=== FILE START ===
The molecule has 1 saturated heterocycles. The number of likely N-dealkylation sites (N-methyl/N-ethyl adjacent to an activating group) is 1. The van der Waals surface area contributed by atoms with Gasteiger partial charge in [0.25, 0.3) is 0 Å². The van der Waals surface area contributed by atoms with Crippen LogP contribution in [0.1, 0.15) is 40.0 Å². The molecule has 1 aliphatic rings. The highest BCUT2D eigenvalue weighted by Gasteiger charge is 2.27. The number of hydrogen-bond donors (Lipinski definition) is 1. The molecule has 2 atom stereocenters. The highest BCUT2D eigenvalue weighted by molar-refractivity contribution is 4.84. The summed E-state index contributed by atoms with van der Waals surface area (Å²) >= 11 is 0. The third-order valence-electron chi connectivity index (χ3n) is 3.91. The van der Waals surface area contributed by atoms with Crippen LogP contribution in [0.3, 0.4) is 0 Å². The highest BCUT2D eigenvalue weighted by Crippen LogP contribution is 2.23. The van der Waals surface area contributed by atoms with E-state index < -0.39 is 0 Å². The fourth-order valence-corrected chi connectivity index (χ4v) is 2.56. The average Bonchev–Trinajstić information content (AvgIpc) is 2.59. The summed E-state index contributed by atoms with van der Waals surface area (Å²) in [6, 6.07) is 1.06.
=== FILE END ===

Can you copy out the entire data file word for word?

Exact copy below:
The molecule has 1 saturated heterocycles. The number of likely N-dealkylation sites (N-methyl/N-ethyl adjacent to an activating group) is 1. The van der Waals surface area contributed by atoms with Gasteiger partial charge in [0.25, 0.3) is 0 Å². The van der Waals surface area contributed by atoms with Crippen LogP contribution in [0.1, 0.15) is 40.0 Å². The molecule has 1 aliphatic rings. The highest BCUT2D eigenvalue weighted by Gasteiger charge is 2.27. The number of hydrogen-bond donors (Lipinski definition) is 1. The molecule has 2 atom stereocenters. The highest BCUT2D eigenvalue weighted by molar-refractivity contribution is 4.84. The summed E-state index contributed by atoms with van der Waals surface area (Å²) >= 11 is 0. The third-order valence-electron chi connectivity index (χ3n) is 3.91. The van der Waals surface area contributed by atoms with Crippen LogP contribution in [0.3, 0.4) is 0 Å². The highest BCUT2D eigenvalue weighted by Crippen LogP contribution is 2.23. The van der Waals surface area contributed by atoms with E-state index < -0.39 is 0 Å². The fourth-order valence-corrected chi connectivity index (χ4v) is 2.56. The average Bonchev–Trinajstić information content (AvgIpc) is 2.59. The summed E-state index contributed by atoms with van der Waals surface area (Å²) in [6, 6.07) is 1.06.